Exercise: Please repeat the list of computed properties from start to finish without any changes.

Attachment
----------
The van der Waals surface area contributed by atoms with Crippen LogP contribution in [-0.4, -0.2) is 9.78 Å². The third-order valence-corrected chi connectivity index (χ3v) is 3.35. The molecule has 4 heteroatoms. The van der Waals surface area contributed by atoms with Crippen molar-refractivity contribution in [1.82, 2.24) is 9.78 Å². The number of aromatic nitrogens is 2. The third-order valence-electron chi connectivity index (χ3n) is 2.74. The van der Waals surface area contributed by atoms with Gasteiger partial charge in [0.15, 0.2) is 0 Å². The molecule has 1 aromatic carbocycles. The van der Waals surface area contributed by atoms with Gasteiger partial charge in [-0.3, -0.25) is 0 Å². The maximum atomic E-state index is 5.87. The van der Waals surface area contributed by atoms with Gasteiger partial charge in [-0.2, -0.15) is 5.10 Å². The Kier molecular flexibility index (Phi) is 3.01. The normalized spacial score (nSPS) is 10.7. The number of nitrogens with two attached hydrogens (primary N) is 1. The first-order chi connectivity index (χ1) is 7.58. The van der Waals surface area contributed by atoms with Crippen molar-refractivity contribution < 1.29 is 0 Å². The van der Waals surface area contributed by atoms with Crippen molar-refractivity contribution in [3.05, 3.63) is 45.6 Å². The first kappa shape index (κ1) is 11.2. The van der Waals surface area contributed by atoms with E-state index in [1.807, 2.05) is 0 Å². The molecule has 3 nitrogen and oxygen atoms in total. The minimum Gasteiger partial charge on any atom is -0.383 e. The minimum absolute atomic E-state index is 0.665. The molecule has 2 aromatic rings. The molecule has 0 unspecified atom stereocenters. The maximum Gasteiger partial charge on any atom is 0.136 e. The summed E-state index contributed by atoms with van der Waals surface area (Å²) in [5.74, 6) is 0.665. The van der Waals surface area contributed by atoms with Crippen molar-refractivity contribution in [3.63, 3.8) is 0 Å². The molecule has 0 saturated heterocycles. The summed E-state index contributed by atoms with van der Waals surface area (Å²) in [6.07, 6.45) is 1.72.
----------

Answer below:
The van der Waals surface area contributed by atoms with Crippen LogP contribution in [-0.4, -0.2) is 9.78 Å². The third-order valence-corrected chi connectivity index (χ3v) is 3.35. The molecule has 4 heteroatoms. The van der Waals surface area contributed by atoms with Crippen molar-refractivity contribution in [1.82, 2.24) is 9.78 Å². The number of aromatic nitrogens is 2. The third-order valence-electron chi connectivity index (χ3n) is 2.74. The van der Waals surface area contributed by atoms with Gasteiger partial charge in [0.15, 0.2) is 0 Å². The molecule has 1 aromatic carbocycles. The van der Waals surface area contributed by atoms with Gasteiger partial charge in [-0.3, -0.25) is 0 Å². The maximum atomic E-state index is 5.87. The van der Waals surface area contributed by atoms with Gasteiger partial charge in [-0.2, -0.15) is 5.10 Å². The Kier molecular flexibility index (Phi) is 3.01. The normalized spacial score (nSPS) is 10.7. The number of nitrogens with two attached hydrogens (primary N) is 1. The first-order chi connectivity index (χ1) is 7.58. The van der Waals surface area contributed by atoms with Crippen molar-refractivity contribution < 1.29 is 0 Å². The van der Waals surface area contributed by atoms with Crippen molar-refractivity contribution in [3.05, 3.63) is 45.6 Å². The first kappa shape index (κ1) is 11.2. The van der Waals surface area contributed by atoms with E-state index in [1.807, 2.05) is 0 Å². The molecule has 3 nitrogen and oxygen atoms in total. The minimum Gasteiger partial charge on any atom is -0.383 e. The minimum absolute atomic E-state index is 0.665. The molecule has 2 aromatic rings. The molecule has 0 unspecified atom stereocenters. The maximum Gasteiger partial charge on any atom is 0.136 e. The summed E-state index contributed by atoms with van der Waals surface area (Å²) in [5.74, 6) is 0.665. The van der Waals surface area contributed by atoms with Crippen molar-refractivity contribution in [3.63, 3.8) is 0 Å². The molecule has 0 saturated heterocycles. The summed E-state index contributed by atoms with van der Waals surface area (Å²) in [6.07, 6.45) is 1.72.